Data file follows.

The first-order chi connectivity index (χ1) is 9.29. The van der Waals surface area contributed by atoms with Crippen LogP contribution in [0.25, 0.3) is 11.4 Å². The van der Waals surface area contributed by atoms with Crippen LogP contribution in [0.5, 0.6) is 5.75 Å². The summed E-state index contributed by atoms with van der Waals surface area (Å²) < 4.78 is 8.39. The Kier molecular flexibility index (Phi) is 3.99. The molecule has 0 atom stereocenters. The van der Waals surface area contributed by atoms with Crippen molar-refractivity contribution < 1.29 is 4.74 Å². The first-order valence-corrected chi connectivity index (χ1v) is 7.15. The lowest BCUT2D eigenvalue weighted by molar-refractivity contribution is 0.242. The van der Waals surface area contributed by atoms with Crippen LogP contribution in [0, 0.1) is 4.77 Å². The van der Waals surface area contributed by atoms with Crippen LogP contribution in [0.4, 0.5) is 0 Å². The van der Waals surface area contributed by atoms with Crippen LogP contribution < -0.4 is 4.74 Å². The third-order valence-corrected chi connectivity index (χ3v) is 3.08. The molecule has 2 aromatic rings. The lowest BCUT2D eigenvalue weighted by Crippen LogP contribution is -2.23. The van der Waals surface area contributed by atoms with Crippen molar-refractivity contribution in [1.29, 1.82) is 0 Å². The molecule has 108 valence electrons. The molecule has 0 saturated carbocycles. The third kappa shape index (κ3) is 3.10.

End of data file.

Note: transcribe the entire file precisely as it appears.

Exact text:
The first-order chi connectivity index (χ1) is 9.29. The van der Waals surface area contributed by atoms with Crippen LogP contribution in [0.25, 0.3) is 11.4 Å². The van der Waals surface area contributed by atoms with Crippen LogP contribution in [0.5, 0.6) is 5.75 Å². The summed E-state index contributed by atoms with van der Waals surface area (Å²) < 4.78 is 8.39. The Kier molecular flexibility index (Phi) is 3.99. The molecule has 0 atom stereocenters. The van der Waals surface area contributed by atoms with Crippen molar-refractivity contribution < 1.29 is 4.74 Å². The first-order valence-corrected chi connectivity index (χ1v) is 7.15. The lowest BCUT2D eigenvalue weighted by molar-refractivity contribution is 0.242. The van der Waals surface area contributed by atoms with Crippen LogP contribution in [0, 0.1) is 4.77 Å². The van der Waals surface area contributed by atoms with Crippen LogP contribution in [0.4, 0.5) is 0 Å². The van der Waals surface area contributed by atoms with Crippen LogP contribution < -0.4 is 4.74 Å². The third-order valence-corrected chi connectivity index (χ3v) is 3.08. The molecule has 2 aromatic rings. The lowest BCUT2D eigenvalue weighted by Crippen LogP contribution is -2.23. The van der Waals surface area contributed by atoms with Crippen molar-refractivity contribution in [1.29, 1.82) is 0 Å². The molecule has 108 valence electrons. The molecule has 0 saturated carbocycles. The third kappa shape index (κ3) is 3.10.